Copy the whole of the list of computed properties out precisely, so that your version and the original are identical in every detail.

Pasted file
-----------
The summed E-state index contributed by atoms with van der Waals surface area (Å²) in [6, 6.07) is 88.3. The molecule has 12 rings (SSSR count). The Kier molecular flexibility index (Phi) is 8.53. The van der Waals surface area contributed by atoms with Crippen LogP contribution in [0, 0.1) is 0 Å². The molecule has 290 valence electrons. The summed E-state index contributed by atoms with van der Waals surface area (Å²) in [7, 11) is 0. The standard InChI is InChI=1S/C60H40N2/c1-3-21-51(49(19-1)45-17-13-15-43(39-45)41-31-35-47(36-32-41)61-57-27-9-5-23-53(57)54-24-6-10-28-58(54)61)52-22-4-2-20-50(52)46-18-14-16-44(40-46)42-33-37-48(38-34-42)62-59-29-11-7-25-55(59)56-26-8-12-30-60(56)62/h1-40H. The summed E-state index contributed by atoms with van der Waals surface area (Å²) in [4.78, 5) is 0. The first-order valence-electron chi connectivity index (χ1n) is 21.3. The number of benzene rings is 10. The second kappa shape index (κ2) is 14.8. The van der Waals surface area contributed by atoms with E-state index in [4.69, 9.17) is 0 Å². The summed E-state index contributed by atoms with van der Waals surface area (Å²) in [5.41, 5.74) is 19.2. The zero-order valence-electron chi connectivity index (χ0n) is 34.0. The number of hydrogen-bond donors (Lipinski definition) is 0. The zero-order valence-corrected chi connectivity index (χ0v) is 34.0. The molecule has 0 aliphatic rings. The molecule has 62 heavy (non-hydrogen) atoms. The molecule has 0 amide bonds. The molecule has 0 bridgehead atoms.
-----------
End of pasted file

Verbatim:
The summed E-state index contributed by atoms with van der Waals surface area (Å²) in [6, 6.07) is 88.3. The molecule has 12 rings (SSSR count). The Kier molecular flexibility index (Phi) is 8.53. The van der Waals surface area contributed by atoms with Crippen LogP contribution in [0, 0.1) is 0 Å². The molecule has 290 valence electrons. The summed E-state index contributed by atoms with van der Waals surface area (Å²) in [7, 11) is 0. The standard InChI is InChI=1S/C60H40N2/c1-3-21-51(49(19-1)45-17-13-15-43(39-45)41-31-35-47(36-32-41)61-57-27-9-5-23-53(57)54-24-6-10-28-58(54)61)52-22-4-2-20-50(52)46-18-14-16-44(40-46)42-33-37-48(38-34-42)62-59-29-11-7-25-55(59)56-26-8-12-30-60(56)62/h1-40H. The summed E-state index contributed by atoms with van der Waals surface area (Å²) in [4.78, 5) is 0. The first-order valence-electron chi connectivity index (χ1n) is 21.3. The number of benzene rings is 10. The second kappa shape index (κ2) is 14.8. The van der Waals surface area contributed by atoms with E-state index in [4.69, 9.17) is 0 Å². The summed E-state index contributed by atoms with van der Waals surface area (Å²) in [5.41, 5.74) is 19.2. The zero-order valence-electron chi connectivity index (χ0n) is 34.0. The number of hydrogen-bond donors (Lipinski definition) is 0. The zero-order valence-corrected chi connectivity index (χ0v) is 34.0. The molecule has 0 aliphatic rings. The molecule has 62 heavy (non-hydrogen) atoms. The molecule has 0 amide bonds. The molecule has 0 bridgehead atoms.